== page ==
High Frequency Trading – Maybe This Time

High-frequency trading once again finds itself in the spotlight, as it has been several times since the Flash Crash of 2010. This time though, attention surrounding Michael Lewis’ latest book Flash Boys, means that high-frequency trading, or HFT, is being judged in the court of public opinion at the same time it is the subject of investigations by the New York Attorney General, the Federal Bureau of Investigation, and the U.S. Department of Justice.

The scrutiny is well-deserved. Technology and the proliferation of trading venues have moved faster than regulation, creating structural issues in markets that need to be addressed. To be clear, neither technology nor the increased number and variety of exchanges is the true issue. In fact, the efficiency of computerized trading and greater choice in trading venues are, on balance, very good things – having improved the process of price discovery and reduced transaction costs for investors. The issue with certain HFT firms is that they take advantage of speed and preferential access to exchanges to engage in predatory trading practices. The New York Attorney General refers appropriately to the situation as “insider trading 2.0.”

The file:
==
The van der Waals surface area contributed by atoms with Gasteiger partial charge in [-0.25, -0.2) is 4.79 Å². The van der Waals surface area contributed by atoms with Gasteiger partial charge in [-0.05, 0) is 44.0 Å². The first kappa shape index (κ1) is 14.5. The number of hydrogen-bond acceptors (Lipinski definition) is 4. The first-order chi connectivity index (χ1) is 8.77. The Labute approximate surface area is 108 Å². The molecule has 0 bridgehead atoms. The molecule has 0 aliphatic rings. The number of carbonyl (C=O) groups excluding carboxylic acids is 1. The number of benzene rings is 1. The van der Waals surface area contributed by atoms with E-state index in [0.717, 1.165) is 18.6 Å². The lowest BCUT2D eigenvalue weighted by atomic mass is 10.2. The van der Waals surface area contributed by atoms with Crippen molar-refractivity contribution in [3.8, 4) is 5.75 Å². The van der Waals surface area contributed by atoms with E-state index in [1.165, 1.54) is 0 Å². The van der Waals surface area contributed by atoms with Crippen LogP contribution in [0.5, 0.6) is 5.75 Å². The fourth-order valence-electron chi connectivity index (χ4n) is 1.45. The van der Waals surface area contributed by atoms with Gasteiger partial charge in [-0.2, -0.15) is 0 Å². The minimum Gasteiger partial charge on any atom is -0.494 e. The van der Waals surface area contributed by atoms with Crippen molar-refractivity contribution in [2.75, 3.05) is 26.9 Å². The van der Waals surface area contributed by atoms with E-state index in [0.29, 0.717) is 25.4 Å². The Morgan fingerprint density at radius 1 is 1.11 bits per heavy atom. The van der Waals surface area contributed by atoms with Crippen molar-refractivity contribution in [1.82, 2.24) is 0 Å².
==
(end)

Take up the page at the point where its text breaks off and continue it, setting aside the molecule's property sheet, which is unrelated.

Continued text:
Our long-standing position, in published papers and conversations with regulators dating back to 2010, has been that HFT firms’ predatory practices harm long-term investors and undermine trust in markets. Transparency and fairness are critical to the effective functioning of markets. And it is essential that markets are organized in a way that encourages all investors to trust that they will be treated fairly.

Thanks to Mr. Lewis’ work and the ongoing investigations, the predatory nature of some HFT firms is becoming better understood. Specific elements we find most concerning include

  • Direct or sponsored access, whereby HFT firms pay for preferential access to exchanges
  • Co-location of HFT servers within exchanges in order to provide a speed advantage
  • Order and trade cancellation, which occur on a massive scale partly as the result of HFT firms “pinging” orders to trade ahead of legitimate orders
  • Information about trades apparently being passed to HFT firms, sometimes for a fee